Kerry's latest flip-flop draws barbs

John F. Kerry's statement that his previous vote in support for the war was a "mistake" is earning him justifiable scorn. The Washington Times editorializes:

John Kerry's sorriest moment, until now, sounded like this: "I actually did vote for the $87 billion before I voted against it." But this week he has arguably outdone that equivocation.

"It is essential to acknowledge that the war itself was a mistake," the Massachusetts Democrat told a crowd of cheering leftists Tuesday at the "Take Back America" conference in Washington. "It was wrong, and I was wrong to vote for that Iraqi war resolution." He called on President Bush to withdraw all troops from Iraq by the end of the year. Sen. Hillary Clinton disagreed and was booed. Thus, Mr. Kerry, in his bid to remake himself as the antiwar partisan his liberal base has wanted all along, has flip—flopped his way to an even bigger self—contradiction than the one that did him in two years ago.

This is just too convenient. The supposed change of heart comes at the very moment President Bush's polling numbers ticked up on news of terrorist Abu Musab Zarqawi's death; at the very moment an Iowa poll places Mr. Kerry behind John Edwards among Democratic voters there for 2008; at the moment other Democratic hopefuls like Mrs. Clinton are being called formidable by Republican commentators; at the moment John Kerry is being written off as a has—been among presidential contenders. 

Consistency has never been Mr. Kerry's strong suit, but this is exceptional. We don't know whether the actions are sheerly cynical or a cynical calculation coupled with colossal bumbling.

Martin Peretz of The New Republic blogged:

John Kerry can be trumped by just about anybody. But today, the titular leader of the Democratic Party was trumped by Mitch McConnell, consummate cynic and the second—ranking Republican in the U.S. Senate. Kerry had announced that he would soon offer a measure requiring the administration to withdraw almost all of the American troops now in Iraq by the end of the year. What was in the tactical side of his brain when he made this pronunciamento before he had figured out the details of his proposal? Well, a way to get headlines, I suppose. But every time Kerry speaks about Iraq you are almost automatically reminded of his seriatim record which shows that he was all over the place on the matter. I was for it before I was against it or I was against it before I was for it. No matter. Well, instead of waiting for Kerry to even file his bill, McConnell engineered a vote on its essence. Ninty—three senators voted against it, showing that a huge majority of Democrats are wary of, if not actually against, a pull—out. Six senators voted in the affirmative, Kerry and his Massachusetts teammate Ted Kennedy, Russell Feingold (who, like Kerry, has unrealistic ambitions to be president), Barbara Boxer, Tom Harkin, and Robert C. Byrd, whose motives on everything are always suspect. Which tells you that for all their ragging against Bush's war, as they term it, even the Democratic Party isn't for a withdrawal from the field. Of course, this does not bode well for Kerry's perpetual aspirations to be president. But nothing else does either.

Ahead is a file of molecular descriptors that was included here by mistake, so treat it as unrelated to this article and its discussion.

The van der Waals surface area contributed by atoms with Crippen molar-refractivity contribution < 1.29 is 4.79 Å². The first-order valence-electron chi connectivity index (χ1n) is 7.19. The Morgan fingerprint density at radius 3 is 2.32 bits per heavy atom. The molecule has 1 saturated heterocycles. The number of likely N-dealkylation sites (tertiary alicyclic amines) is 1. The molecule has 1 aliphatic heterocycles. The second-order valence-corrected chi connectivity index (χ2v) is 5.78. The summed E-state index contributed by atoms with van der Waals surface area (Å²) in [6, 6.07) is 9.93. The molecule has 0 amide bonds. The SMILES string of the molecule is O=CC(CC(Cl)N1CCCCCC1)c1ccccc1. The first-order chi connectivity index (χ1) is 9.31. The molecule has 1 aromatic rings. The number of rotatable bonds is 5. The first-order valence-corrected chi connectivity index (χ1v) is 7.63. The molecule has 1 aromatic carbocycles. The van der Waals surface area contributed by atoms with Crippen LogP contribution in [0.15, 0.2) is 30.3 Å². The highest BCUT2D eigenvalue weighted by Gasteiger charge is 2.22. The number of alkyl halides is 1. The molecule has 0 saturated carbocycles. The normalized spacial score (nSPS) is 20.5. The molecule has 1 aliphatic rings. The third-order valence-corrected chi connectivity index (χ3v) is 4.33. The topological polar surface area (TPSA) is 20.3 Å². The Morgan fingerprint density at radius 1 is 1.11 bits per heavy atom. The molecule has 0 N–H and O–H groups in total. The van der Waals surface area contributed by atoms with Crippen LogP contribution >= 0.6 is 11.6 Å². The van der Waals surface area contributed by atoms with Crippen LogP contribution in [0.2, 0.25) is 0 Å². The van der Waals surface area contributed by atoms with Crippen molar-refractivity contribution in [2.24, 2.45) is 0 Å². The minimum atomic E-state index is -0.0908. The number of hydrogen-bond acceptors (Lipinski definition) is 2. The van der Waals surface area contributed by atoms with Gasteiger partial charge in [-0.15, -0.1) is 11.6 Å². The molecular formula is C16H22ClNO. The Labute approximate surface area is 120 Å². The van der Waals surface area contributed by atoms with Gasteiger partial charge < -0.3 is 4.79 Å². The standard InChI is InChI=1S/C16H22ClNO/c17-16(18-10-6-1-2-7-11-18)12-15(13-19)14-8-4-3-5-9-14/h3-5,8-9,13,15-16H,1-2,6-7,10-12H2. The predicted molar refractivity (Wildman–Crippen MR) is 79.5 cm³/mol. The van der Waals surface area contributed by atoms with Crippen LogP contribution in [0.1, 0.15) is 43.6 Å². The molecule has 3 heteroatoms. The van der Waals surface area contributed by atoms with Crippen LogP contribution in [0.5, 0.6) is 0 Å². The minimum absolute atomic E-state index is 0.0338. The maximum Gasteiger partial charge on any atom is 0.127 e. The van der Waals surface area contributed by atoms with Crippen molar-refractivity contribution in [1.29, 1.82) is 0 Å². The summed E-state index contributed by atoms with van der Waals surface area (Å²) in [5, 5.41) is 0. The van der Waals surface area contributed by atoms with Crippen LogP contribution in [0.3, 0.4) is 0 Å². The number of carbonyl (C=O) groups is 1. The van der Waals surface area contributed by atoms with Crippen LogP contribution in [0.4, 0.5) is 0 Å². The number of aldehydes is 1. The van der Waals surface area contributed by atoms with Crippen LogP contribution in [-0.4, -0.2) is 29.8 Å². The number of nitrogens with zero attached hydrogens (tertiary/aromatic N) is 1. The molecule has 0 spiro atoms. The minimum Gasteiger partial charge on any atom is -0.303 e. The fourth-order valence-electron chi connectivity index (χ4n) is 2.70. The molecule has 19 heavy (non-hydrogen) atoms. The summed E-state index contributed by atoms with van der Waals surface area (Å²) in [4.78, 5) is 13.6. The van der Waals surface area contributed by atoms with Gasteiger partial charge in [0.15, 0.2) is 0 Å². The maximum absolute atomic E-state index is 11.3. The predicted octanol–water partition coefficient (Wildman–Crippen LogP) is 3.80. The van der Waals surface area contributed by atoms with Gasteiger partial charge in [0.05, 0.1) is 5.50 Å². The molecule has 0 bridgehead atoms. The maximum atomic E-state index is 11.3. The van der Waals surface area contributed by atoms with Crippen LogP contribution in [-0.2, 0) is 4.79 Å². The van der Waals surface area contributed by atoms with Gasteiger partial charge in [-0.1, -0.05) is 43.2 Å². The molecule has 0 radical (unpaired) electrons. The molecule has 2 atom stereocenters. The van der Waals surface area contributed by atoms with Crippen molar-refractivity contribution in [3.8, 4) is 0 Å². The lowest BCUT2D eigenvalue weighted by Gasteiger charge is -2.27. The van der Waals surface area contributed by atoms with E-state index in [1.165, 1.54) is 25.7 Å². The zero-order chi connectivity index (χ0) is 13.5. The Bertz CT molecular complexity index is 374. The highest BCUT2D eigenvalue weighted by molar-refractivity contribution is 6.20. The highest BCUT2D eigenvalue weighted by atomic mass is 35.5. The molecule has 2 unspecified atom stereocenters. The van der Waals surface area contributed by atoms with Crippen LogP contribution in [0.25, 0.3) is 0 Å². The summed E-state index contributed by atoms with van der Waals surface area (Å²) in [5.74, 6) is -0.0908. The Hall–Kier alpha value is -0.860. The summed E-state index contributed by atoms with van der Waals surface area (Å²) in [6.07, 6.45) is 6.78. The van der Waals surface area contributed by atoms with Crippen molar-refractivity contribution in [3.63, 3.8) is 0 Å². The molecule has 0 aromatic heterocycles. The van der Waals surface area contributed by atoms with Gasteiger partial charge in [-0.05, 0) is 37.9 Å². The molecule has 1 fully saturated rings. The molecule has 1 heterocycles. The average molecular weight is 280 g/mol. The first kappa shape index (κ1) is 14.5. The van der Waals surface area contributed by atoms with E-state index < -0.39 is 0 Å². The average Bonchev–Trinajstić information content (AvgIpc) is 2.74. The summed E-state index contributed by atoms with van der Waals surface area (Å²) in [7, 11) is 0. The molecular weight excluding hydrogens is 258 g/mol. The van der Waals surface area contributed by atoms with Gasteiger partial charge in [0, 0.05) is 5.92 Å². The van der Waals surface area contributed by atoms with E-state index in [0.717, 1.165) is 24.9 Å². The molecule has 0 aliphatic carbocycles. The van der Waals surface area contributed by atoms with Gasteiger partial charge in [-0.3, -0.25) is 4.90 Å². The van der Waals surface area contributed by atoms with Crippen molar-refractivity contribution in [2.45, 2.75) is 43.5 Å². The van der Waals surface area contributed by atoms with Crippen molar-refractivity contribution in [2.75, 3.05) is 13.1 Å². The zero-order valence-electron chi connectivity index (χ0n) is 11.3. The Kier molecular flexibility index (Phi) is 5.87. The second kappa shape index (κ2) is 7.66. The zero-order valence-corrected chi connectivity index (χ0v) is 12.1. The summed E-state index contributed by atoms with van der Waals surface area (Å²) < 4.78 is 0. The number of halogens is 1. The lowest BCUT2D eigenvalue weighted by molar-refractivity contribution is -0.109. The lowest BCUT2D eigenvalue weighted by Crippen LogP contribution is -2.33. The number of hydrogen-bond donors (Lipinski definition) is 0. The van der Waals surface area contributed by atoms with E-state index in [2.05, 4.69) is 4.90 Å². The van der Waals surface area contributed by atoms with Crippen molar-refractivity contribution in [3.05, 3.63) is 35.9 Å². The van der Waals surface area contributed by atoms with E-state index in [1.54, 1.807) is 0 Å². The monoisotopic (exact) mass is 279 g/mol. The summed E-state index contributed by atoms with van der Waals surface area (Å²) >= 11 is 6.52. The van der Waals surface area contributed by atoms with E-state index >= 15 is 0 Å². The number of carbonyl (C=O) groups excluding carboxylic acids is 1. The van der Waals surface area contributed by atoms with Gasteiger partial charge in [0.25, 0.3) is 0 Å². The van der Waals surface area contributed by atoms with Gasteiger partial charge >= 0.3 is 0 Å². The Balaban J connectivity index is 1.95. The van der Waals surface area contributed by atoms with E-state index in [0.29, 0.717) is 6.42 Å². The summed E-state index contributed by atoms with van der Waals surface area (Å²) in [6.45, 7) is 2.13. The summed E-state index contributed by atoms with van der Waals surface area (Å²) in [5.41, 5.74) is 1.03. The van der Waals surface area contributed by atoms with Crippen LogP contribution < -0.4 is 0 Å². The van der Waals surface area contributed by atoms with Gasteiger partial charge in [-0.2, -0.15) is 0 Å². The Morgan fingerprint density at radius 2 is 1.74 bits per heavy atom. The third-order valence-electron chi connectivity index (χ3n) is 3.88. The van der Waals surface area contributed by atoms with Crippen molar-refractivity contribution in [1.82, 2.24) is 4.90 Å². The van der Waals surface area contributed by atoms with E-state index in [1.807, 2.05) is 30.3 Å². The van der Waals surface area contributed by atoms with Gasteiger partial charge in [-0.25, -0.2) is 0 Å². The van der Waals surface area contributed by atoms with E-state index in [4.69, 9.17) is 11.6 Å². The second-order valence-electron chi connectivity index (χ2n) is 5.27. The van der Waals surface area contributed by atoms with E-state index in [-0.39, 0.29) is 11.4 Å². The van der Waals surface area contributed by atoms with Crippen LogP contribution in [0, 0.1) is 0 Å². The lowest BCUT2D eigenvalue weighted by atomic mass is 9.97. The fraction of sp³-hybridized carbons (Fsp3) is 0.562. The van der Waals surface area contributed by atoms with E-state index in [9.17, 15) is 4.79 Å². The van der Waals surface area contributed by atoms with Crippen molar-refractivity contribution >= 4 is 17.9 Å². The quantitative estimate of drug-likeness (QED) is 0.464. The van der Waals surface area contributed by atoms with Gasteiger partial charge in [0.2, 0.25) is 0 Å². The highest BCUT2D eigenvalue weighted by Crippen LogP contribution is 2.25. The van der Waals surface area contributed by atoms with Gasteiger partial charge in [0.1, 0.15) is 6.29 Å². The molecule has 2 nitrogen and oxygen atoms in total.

Contributor Rick Moran minced no words at Rightwing Nuthouse:

If there were any doubts as to whether the best man won the election for President in 2004, they were dispelled by the announcement by once and future candidate John Kerry that he is now 'sorry' for his vote authorizing force in Iraq back in 2003:

U.S. Sen. John Kerry of Massachusetts on Tuesday told an audience at the liberal Take Back America conference that he was sorry for voting to authorize the war in Iraq, calling the entire mission 'a mistake.'

'We were misled, we were given evidence that was not true,' Kerry said. 'It was wrong, and I was wrong to vote [for it].'

Kerry, who led an unsuccessful bid for the presidency in 2004, said it was necessary to admit mistakes because 'you cannot change the future if you''re not honest about the past.' He criticized supporters of the war, who label anti—war activists and politicians as unpatriotic and pessimistic.

Given Kerry's numerous statements during the campaign in 2004 that he didn't 'regret' his vote to authorize force, one wonders what has changed in the intervening two years. There have been no formal findings that Bush 'misled' the country about WMD's or that Saddam didn't pose the same kind of threat that Kerry had been talking about for 10 years prior to the war. Hell, Kerry even voted for regime change as a goal of US foreign policy in 1998.

The only 'evidence' that has surfaced since 2004 has been in the wild imaginings and conspiratorial nuttiness of the far left whose rantings fly in the face of the known facts as presented by 2 committees of Congress and the 9/11 Commission. Surely Kerry can't be basing his decision to apologize for his vote based on the selective leaking of cherry picked classified documents by Bush opponents at CIA and other intelligence shops in the government.

What has changed is the attitude of a vast majority of Democratic party activists who have stated flatly that they will not work for a candidate who voted for the war in 2003. This includes the lucrative block of netnuts who can be counted on to raise enough money to give the candidate of their choice a decent shot at upending Hillary Clinton's drive for the nomination.

These are weasel words from a weasel of a politician who has proven time and time again that he will do or say anything to curry favor with those who can help him politically.